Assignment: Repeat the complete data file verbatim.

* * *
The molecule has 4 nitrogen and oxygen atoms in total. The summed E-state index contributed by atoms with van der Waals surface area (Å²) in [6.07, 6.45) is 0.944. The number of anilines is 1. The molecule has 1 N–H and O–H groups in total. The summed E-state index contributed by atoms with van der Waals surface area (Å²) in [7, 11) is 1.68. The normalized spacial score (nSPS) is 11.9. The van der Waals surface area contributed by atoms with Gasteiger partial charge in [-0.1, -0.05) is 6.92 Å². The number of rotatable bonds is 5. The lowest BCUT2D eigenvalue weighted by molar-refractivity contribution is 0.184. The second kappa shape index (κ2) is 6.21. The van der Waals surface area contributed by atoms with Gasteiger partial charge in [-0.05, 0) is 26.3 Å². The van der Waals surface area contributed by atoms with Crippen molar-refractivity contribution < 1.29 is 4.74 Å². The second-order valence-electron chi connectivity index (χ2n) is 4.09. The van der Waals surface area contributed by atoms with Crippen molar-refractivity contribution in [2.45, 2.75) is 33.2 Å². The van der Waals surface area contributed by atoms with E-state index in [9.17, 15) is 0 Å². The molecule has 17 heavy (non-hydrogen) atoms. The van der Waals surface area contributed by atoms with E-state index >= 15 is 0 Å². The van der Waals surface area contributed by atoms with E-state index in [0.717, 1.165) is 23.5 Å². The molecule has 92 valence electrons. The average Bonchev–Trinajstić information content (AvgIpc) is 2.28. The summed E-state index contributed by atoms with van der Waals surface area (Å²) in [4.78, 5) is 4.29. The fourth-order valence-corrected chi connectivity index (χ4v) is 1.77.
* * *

The molecule has 4 nitrogen and oxygen atoms in total. The summed E-state index contributed by atoms with van der Waals surface area (Å²) in [6.07, 6.45) is 0.944. The number of anilines is 1. The molecule has 1 N–H and O–H groups in total. The summed E-state index contributed by atoms with van der Waals surface area (Å²) in [7, 11) is 1.68. The normalized spacial score (nSPS) is 11.9. The van der Waals surface area contributed by atoms with Gasteiger partial charge in [-0.1, -0.05) is 6.92 Å². The number of rotatable bonds is 5. The lowest BCUT2D eigenvalue weighted by molar-refractivity contribution is 0.184. The second kappa shape index (κ2) is 6.21. The van der Waals surface area contributed by atoms with Gasteiger partial charge in [-0.05, 0) is 26.3 Å². The van der Waals surface area contributed by atoms with Crippen molar-refractivity contribution < 1.29 is 4.74 Å². The second-order valence-electron chi connectivity index (χ2n) is 4.09. The van der Waals surface area contributed by atoms with Crippen molar-refractivity contribution in [2.45, 2.75) is 33.2 Å². The van der Waals surface area contributed by atoms with E-state index in [9.17, 15) is 0 Å². The molecule has 17 heavy (non-hydrogen) atoms. The van der Waals surface area contributed by atoms with E-state index >= 15 is 0 Å². The van der Waals surface area contributed by atoms with E-state index in [0.717, 1.165) is 23.5 Å². The molecule has 92 valence electrons. The average Bonchev–Trinajstić information content (AvgIpc) is 2.28. The summed E-state index contributed by atoms with van der Waals surface area (Å²) in [4.78, 5) is 4.29. The fourth-order valence-corrected chi connectivity index (χ4v) is 1.77.